It is hard to understand this kind of behavior, but I keep telling myself, “It is not me. It’s him.” I believe he has moved on, is probably in another relationship, and will most likely get married again (it would be his third marriage). But I firmly believe, if that should happen, it won’t last. That gives me a sort of solace.
    I’m not sure if you believe in God, but the good Lord tells me, “Vengence is mine, saith the Lord. I will repay.” Sometimes we want vengeance, sometimes we want justice, but we must leave that to God. God will repay. People cannot do wickedness and get away with it. A man’s sin will find him out. His foot shall slip in due time. What a man sows, that he will also reap. People like this will mess up their life without your help. Let them. The truth will come out one day. You will be vindicated.
    I know you feel so wronged, like no man sees the truth about the situation, but believe me. GOD SEES. God knows. God knows the tears you’ve cried and how hurt you feel about the situation. I hope and pray that you leave the situation in God’s hands and let him deal with that person. And please continue on with the precious life that’s been given to you. Life does not stop because of how one person treats us. Keep that love that you have in your heart.

    • M. Thank you. I am a believer. I am in the shoes you wrote of. Pained beyond recognition st times but trusting He works all things together for the good of those who love Him and are called according to his purpose.

  3. I have often thought that i might sound like the problem when i mention my crazy ex, this is the first time i have seen any one pointing out that every one who has a crazy ex is might not be the narcissist,i also don,t understand why people do not look at the fact that this so called lovely person had a new woman right away after a 34 year marriage like i never existed, he also ignores all his grandchildren no birthday gifts or xmass because my kids have seen through him, lovely people don,t do that or should i say genuine people,i was asked by someone if i was jealous because my husband was in love with a dumpy woman, and cannot love you and look at you compared to her, i was dumbfounded as to what to say how do you explain to someone he does n,t love any one regardless of how they look without sounding jealous,he is a total fake and now has people convinced there must be something wrong with me if he left me for her,he didn,t i saw right through him and he knew it so went for someone he could fool with his fake charm, its nearly 3 years for me and i have not even looked at any one but no one seems to notice i am alone and he had a woman right away,i would never even speak to him now so why do i think of him day and night , not in a good way i might add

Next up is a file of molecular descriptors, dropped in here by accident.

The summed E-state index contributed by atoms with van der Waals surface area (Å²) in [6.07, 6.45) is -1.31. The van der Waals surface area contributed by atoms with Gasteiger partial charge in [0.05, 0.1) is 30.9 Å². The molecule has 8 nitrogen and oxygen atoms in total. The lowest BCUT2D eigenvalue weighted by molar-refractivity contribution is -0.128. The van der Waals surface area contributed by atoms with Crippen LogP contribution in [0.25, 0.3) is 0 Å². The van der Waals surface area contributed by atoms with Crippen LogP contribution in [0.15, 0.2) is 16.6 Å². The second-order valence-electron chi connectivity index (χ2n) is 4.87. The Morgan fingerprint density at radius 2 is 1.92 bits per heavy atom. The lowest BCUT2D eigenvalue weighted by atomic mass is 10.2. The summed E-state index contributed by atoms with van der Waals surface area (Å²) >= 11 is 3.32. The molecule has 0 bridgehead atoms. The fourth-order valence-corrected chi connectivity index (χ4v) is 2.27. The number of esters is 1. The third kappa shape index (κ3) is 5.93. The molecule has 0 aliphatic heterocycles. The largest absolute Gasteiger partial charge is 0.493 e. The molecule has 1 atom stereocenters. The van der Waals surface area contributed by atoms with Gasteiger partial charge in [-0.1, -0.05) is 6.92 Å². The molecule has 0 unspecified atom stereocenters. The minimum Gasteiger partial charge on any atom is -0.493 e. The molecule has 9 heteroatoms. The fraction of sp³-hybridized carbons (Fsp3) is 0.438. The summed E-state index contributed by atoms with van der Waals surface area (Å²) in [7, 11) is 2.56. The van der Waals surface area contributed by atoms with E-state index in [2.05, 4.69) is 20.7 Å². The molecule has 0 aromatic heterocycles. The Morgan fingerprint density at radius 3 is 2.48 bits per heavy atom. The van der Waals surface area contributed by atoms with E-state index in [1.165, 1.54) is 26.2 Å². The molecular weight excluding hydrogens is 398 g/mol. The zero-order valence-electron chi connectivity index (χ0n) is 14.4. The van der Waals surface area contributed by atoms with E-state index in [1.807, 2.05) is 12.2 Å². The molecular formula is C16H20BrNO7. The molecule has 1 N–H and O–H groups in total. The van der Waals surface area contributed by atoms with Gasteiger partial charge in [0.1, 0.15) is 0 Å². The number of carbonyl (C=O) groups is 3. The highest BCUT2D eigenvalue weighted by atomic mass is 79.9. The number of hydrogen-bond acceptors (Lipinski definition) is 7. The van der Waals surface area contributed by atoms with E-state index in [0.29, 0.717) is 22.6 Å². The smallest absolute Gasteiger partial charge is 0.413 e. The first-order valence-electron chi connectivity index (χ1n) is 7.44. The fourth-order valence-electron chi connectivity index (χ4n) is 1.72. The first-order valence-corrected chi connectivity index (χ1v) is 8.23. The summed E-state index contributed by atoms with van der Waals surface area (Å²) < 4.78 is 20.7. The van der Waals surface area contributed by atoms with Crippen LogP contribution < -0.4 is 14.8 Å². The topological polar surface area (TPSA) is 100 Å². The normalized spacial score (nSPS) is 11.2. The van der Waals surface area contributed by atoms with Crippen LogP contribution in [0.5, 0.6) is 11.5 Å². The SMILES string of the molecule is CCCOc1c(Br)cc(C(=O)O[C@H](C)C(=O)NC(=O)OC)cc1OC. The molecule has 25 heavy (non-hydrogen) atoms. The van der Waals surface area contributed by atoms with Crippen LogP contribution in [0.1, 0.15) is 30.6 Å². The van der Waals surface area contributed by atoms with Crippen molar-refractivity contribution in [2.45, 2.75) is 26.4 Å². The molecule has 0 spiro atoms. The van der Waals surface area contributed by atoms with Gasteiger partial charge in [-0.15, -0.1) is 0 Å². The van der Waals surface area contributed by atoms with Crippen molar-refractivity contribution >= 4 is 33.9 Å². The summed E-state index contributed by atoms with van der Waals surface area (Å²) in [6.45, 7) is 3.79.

4. Okay, here goes. I am married to someone who has severe NPD.

    I awake each day with an anxious feeling – like butterflies in my stomach. I am scared all the time… worried, fearful that he will tell me to leave again. Or… he will leave.

    I am always worried, concerned about his motives. He lies, he has cheated on me with his ex-wife. He is always working deals… feels entitled above others… budges in line, things like that. I used to think that he was very bold – borderline obnoxious. He was tall, handsome and funny. Extremely brilliant, successful and he had such a magnetism that I couldn’t stay away from him.

    I am paying the price for it today. I am in a hotel room after he once again demanded I leave. I packed up my bags and did just that. He said, “I’ve been trying to get away from you for months”… then I get a text later on saying, “There is something wrong with me. I need help. I’m messed up.” Then I want him again.

    I am so extremely devastated by his behaviour all the time. I am a successful business woman. I currently own two businesses and I am independently wealthy on my own. I don’t need him, but I cannot stay away.

    I need help. Even as we speak… I am waiting for my phone’s bell to ring letting me know if we wants me back or not. He gaslights so badly that I feel as though I’m going crazy. He changes the story – the words… “Remember you said this or that????” kind of stuff regularly.

    I am always extremely confused and sad. I cannot bear to be around him and cannot bear to be with him.


  5. I have dealt with bipolar disorder so I can say that I am an easy target and have been. However, I think with some people who have unmedicated bipolar disorder and the more narcissistic and overt types of borderline PD are two cases that I have feeling too much sympathy for.

    I specify those two because they are, have been and can be the culprit and it’s especially unfair to someone on both ends who sees the NAMI anti-stigma, “I refuse to apologize for a mental illness” response. It gives a free pass for the same thing that we condemn the narcissistic/sociopathic. And empathy as BPD types will claim to have too much and ironically spend 2 hours on a monologue of the “nobody has had it worse than me and blame abuse on “I can’t help it etc.” it’s the opposite.

    I agree with this point too though but there are types with the ones I mentioned as well that we are all guilted into tolerating abuse from who refuse to do anything but suck people dry.

Leave a Comment